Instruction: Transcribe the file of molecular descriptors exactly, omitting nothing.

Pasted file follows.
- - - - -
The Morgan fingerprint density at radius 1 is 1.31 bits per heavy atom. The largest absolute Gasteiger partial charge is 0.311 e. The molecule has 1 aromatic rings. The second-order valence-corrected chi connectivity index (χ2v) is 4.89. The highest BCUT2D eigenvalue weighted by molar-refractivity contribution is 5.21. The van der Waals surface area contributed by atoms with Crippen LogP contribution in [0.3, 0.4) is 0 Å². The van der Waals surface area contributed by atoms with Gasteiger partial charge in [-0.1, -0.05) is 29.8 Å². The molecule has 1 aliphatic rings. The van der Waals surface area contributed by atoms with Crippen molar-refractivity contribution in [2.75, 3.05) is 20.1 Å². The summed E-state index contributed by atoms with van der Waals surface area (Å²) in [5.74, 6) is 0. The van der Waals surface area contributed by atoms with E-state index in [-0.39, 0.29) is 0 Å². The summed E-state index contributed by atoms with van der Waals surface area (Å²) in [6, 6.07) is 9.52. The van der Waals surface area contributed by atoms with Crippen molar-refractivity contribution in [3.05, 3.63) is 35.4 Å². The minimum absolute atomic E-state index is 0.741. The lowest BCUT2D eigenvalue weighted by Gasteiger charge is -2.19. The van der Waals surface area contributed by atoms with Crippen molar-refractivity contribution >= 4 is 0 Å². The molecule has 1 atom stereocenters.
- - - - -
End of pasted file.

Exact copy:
The Morgan fingerprint density at radius 1 is 1.31 bits per heavy atom. The largest absolute Gasteiger partial charge is 0.311 e. The molecule has 1 aromatic rings. The second-order valence-corrected chi connectivity index (χ2v) is 4.89. The highest BCUT2D eigenvalue weighted by molar-refractivity contribution is 5.21. The van der Waals surface area contributed by atoms with Crippen LogP contribution in [0.3, 0.4) is 0 Å². The van der Waals surface area contributed by atoms with Gasteiger partial charge in [-0.1, -0.05) is 29.8 Å². The molecule has 1 aliphatic rings. The van der Waals surface area contributed by atoms with Crippen molar-refractivity contribution in [2.75, 3.05) is 20.1 Å². The summed E-state index contributed by atoms with van der Waals surface area (Å²) in [5.74, 6) is 0. The van der Waals surface area contributed by atoms with E-state index in [-0.39, 0.29) is 0 Å². The summed E-state index contributed by atoms with van der Waals surface area (Å²) in [6, 6.07) is 9.52. The van der Waals surface area contributed by atoms with Crippen molar-refractivity contribution in [3.05, 3.63) is 35.4 Å². The minimum absolute atomic E-state index is 0.741. The lowest BCUT2D eigenvalue weighted by Gasteiger charge is -2.19. The van der Waals surface area contributed by atoms with Crippen molar-refractivity contribution >= 4 is 0 Å². The molecule has 1 atom stereocenters.